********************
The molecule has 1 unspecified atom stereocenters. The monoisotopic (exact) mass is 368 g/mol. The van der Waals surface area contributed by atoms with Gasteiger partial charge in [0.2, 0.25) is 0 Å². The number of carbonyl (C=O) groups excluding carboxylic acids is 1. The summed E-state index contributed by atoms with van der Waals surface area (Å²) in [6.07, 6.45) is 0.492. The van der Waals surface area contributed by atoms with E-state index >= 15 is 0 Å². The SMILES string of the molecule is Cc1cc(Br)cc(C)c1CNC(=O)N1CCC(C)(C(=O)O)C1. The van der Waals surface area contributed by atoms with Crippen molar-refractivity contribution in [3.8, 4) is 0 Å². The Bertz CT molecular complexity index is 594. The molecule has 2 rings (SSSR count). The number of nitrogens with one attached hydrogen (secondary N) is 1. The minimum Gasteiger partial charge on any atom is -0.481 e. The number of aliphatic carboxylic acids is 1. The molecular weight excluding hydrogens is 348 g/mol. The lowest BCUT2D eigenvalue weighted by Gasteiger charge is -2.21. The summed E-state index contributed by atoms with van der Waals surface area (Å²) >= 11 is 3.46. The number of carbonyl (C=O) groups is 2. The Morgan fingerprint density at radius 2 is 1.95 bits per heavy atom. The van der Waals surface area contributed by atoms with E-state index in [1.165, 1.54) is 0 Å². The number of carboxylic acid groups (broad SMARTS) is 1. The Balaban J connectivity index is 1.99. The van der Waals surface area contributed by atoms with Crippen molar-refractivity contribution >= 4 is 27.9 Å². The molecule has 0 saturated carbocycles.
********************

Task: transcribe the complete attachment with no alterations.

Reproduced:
The molecule has 1 unspecified atom stereocenters. The monoisotopic (exact) mass is 368 g/mol. The van der Waals surface area contributed by atoms with Gasteiger partial charge in [0.2, 0.25) is 0 Å². The number of carbonyl (C=O) groups excluding carboxylic acids is 1. The summed E-state index contributed by atoms with van der Waals surface area (Å²) in [6.07, 6.45) is 0.492. The van der Waals surface area contributed by atoms with E-state index >= 15 is 0 Å². The SMILES string of the molecule is Cc1cc(Br)cc(C)c1CNC(=O)N1CCC(C)(C(=O)O)C1. The van der Waals surface area contributed by atoms with Crippen molar-refractivity contribution in [3.8, 4) is 0 Å². The Bertz CT molecular complexity index is 594. The molecule has 2 rings (SSSR count). The number of nitrogens with one attached hydrogen (secondary N) is 1. The minimum Gasteiger partial charge on any atom is -0.481 e. The number of aliphatic carboxylic acids is 1. The molecular weight excluding hydrogens is 348 g/mol. The lowest BCUT2D eigenvalue weighted by Gasteiger charge is -2.21. The summed E-state index contributed by atoms with van der Waals surface area (Å²) >= 11 is 3.46. The number of carbonyl (C=O) groups is 2. The Morgan fingerprint density at radius 2 is 1.95 bits per heavy atom. The van der Waals surface area contributed by atoms with E-state index in [1.165, 1.54) is 0 Å². The number of carboxylic acid groups (broad SMARTS) is 1. The Balaban J connectivity index is 1.99. The van der Waals surface area contributed by atoms with Crippen molar-refractivity contribution >= 4 is 27.9 Å². The molecule has 0 saturated carbocycles.